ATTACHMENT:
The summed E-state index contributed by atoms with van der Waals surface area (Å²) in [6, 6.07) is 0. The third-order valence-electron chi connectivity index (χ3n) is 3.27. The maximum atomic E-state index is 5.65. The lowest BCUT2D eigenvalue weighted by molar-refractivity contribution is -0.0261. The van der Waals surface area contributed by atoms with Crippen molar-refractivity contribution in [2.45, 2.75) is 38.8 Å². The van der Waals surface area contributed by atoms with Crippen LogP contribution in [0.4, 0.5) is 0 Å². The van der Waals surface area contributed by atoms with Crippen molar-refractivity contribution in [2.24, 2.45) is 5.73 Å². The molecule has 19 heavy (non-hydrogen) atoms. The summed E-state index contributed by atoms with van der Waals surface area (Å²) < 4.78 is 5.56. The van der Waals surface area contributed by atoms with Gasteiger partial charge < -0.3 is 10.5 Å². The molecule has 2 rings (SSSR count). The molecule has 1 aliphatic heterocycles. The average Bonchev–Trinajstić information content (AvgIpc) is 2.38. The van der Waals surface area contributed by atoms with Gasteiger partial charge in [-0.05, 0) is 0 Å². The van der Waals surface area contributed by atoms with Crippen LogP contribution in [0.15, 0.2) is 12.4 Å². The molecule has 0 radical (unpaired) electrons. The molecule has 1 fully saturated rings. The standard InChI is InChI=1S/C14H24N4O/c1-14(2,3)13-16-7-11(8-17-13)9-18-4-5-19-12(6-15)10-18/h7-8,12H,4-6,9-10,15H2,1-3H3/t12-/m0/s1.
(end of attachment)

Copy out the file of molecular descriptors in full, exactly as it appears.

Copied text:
The summed E-state index contributed by atoms with van der Waals surface area (Å²) in [6, 6.07) is 0. The third-order valence-electron chi connectivity index (χ3n) is 3.27. The maximum atomic E-state index is 5.65. The lowest BCUT2D eigenvalue weighted by molar-refractivity contribution is -0.0261. The van der Waals surface area contributed by atoms with Crippen molar-refractivity contribution in [2.45, 2.75) is 38.8 Å². The van der Waals surface area contributed by atoms with Crippen LogP contribution in [0.4, 0.5) is 0 Å². The van der Waals surface area contributed by atoms with Crippen molar-refractivity contribution in [2.24, 2.45) is 5.73 Å². The molecule has 19 heavy (non-hydrogen) atoms. The summed E-state index contributed by atoms with van der Waals surface area (Å²) < 4.78 is 5.56. The van der Waals surface area contributed by atoms with Gasteiger partial charge < -0.3 is 10.5 Å². The molecule has 2 rings (SSSR count). The molecule has 1 aliphatic heterocycles. The average Bonchev–Trinajstić information content (AvgIpc) is 2.38. The van der Waals surface area contributed by atoms with Gasteiger partial charge in [-0.05, 0) is 0 Å². The van der Waals surface area contributed by atoms with Crippen LogP contribution in [0.15, 0.2) is 12.4 Å². The molecule has 0 radical (unpaired) electrons. The molecule has 1 fully saturated rings. The standard InChI is InChI=1S/C14H24N4O/c1-14(2,3)13-16-7-11(8-17-13)9-18-4-5-19-12(6-15)10-18/h7-8,12H,4-6,9-10,15H2,1-3H3/t12-/m0/s1.